(2) Infrastructure assets may reasonably be expected to continue to function indefinitely if they are adequately preserved and maintained. Accordingly, GAAP allows the modified approach to infrastructure reporting. The modified approach allows an entity to forgo reporting depreciation in connection with networks or subsystems of infrastructure assets, provided that we have made a commitment to maintain those networks or subsystems at a predetermined condition level of our choosing and have established an adequate asset management system. [Res. 2008-12-1 (Att. § 3).]

4.35.040 Depreciation.

(1) Depreciation will begin in the year the asset is purchased or completed, and accepted. However, if it is not placed into service immediately, depreciation should begin when the asset begins to lose value. These options should be applied consistently and should be reasonable in the circumstance.

(2) Depreciation should be calculated using the straight-line method and should be reported in financial statements for proprietary funds.

(3) Non-depreciable capital assets include:

(a) Land;

(b) Art collections;

(c) Construction in progress.

(4) Useful Life for Capital Assets. The useful life for assets acquired in new condition should be consistent with standards pursuant to the GFOA publication “Recommended Practices for State and Local Governments.” A shorter or longer estimated life may be used depending on factual circumstances, replacement policies, or industry practices.

(5) Infrastructure assets will be depreciated using the straight-line method. Infrastructure assets will be depreciated over the useful life of the network or subsystem. Most networks will have a useful life ranging from 30 to 70 years. [Res. 2008-12-1 (Att. § 4).]

4.35.050 Asset control.

(1) All tangible capital assets that can be labeled shall have a pre-numbered Cross Valley Water District tag attached in a prominent location. Assets that do not meet the capital asset threshold requirements in CVWDC 4.35.020 may also be tagged where there is a need for property control and accountability. The identification tags will be supplied by finance.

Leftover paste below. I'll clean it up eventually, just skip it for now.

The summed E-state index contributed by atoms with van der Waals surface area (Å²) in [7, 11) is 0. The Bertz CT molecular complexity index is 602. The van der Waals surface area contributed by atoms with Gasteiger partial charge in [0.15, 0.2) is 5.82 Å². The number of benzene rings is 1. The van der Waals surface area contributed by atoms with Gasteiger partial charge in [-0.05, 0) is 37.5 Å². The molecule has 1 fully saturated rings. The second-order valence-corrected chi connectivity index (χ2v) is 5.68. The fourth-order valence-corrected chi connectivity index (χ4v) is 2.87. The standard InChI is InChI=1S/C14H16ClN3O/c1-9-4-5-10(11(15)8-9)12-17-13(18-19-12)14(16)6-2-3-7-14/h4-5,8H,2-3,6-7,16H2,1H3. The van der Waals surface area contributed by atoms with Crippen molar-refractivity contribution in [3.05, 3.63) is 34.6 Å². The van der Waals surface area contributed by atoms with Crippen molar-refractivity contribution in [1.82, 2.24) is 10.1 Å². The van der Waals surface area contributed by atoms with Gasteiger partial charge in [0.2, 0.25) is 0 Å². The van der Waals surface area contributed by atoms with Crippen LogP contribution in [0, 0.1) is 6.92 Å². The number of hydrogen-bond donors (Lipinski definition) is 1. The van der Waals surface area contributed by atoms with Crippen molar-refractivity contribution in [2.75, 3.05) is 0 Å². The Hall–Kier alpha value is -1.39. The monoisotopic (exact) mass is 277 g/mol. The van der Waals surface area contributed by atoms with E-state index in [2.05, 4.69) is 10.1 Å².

(2) When assets are relocated and there is a change of user, it is necessary to inform finance.

(3) The district may frequently need to sell or convey equipment or property that is no longer needed for district purposes. Some assets are auctioned off at a public auction or sold.

(4) Assets that have no value or further use, with proper documentation may be donated or destroyed. [Res. 2008-12-1 (Att. § 5).]

4.35.060 Asset verification/inventory.

(1) All assets that meet the district’s capitalization policy are to be maintained within a capital asset inventory system that includes records for all inventoriable assets.

(2) On an annual basis, physical inventory of capital assets should be performed to verify their existence. Finance will provide a listing of their respective capital assets to facilitate the inventory process. The listing should be manually verified to indicate that the asset exists. If the asset is not found, indicate on the listing the following disposition remarks: removed, lost, surplused, traded, transferred, sold, or junked. Each employee is responsible for the assets they have been assigned. [Res. 2008-12-1 (Att. § 6).]